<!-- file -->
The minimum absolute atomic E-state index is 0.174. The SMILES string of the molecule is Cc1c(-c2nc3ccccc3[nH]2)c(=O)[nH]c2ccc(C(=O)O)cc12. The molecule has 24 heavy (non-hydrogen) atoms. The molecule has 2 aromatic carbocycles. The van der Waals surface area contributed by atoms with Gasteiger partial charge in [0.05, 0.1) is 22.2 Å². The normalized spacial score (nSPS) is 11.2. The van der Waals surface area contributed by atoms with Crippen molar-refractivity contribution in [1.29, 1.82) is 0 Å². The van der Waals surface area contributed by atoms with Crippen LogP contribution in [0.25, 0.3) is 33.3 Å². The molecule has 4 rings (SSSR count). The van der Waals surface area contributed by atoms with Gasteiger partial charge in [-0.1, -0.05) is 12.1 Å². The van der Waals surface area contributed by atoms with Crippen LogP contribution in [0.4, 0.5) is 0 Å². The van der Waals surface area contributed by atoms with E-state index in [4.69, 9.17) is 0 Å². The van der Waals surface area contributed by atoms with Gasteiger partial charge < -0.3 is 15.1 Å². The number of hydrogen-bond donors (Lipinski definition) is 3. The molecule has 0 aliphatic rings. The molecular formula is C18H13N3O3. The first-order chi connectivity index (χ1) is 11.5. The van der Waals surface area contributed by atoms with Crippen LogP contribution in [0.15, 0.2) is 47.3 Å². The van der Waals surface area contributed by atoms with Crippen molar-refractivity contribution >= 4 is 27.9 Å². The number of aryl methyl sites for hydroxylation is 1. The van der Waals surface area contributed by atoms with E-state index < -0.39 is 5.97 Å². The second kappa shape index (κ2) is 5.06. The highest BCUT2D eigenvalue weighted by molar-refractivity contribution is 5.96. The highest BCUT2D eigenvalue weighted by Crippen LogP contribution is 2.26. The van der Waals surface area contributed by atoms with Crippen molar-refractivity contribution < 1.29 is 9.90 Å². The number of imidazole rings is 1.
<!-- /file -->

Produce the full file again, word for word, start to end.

The minimum absolute atomic E-state index is 0.174. The SMILES string of the molecule is Cc1c(-c2nc3ccccc3[nH]2)c(=O)[nH]c2ccc(C(=O)O)cc12. The molecule has 24 heavy (non-hydrogen) atoms. The molecule has 2 aromatic carbocycles. The van der Waals surface area contributed by atoms with Gasteiger partial charge in [0.05, 0.1) is 22.2 Å². The normalized spacial score (nSPS) is 11.2. The van der Waals surface area contributed by atoms with Crippen molar-refractivity contribution in [1.29, 1.82) is 0 Å². The van der Waals surface area contributed by atoms with Crippen LogP contribution in [0.25, 0.3) is 33.3 Å². The molecule has 4 rings (SSSR count). The van der Waals surface area contributed by atoms with Gasteiger partial charge in [-0.1, -0.05) is 12.1 Å². The van der Waals surface area contributed by atoms with Crippen LogP contribution in [0.4, 0.5) is 0 Å². The van der Waals surface area contributed by atoms with E-state index in [4.69, 9.17) is 0 Å². The van der Waals surface area contributed by atoms with Gasteiger partial charge < -0.3 is 15.1 Å². The number of hydrogen-bond donors (Lipinski definition) is 3. The molecule has 0 aliphatic rings. The molecular formula is C18H13N3O3. The first-order chi connectivity index (χ1) is 11.5. The van der Waals surface area contributed by atoms with Crippen LogP contribution in [0.15, 0.2) is 47.3 Å². The van der Waals surface area contributed by atoms with Crippen molar-refractivity contribution >= 4 is 27.9 Å². The number of aryl methyl sites for hydroxylation is 1. The van der Waals surface area contributed by atoms with E-state index < -0.39 is 5.97 Å². The second kappa shape index (κ2) is 5.06. The highest BCUT2D eigenvalue weighted by molar-refractivity contribution is 5.96. The highest BCUT2D eigenvalue weighted by Crippen LogP contribution is 2.26. The van der Waals surface area contributed by atoms with Crippen molar-refractivity contribution < 1.29 is 9.90 Å². The number of imidazole rings is 1.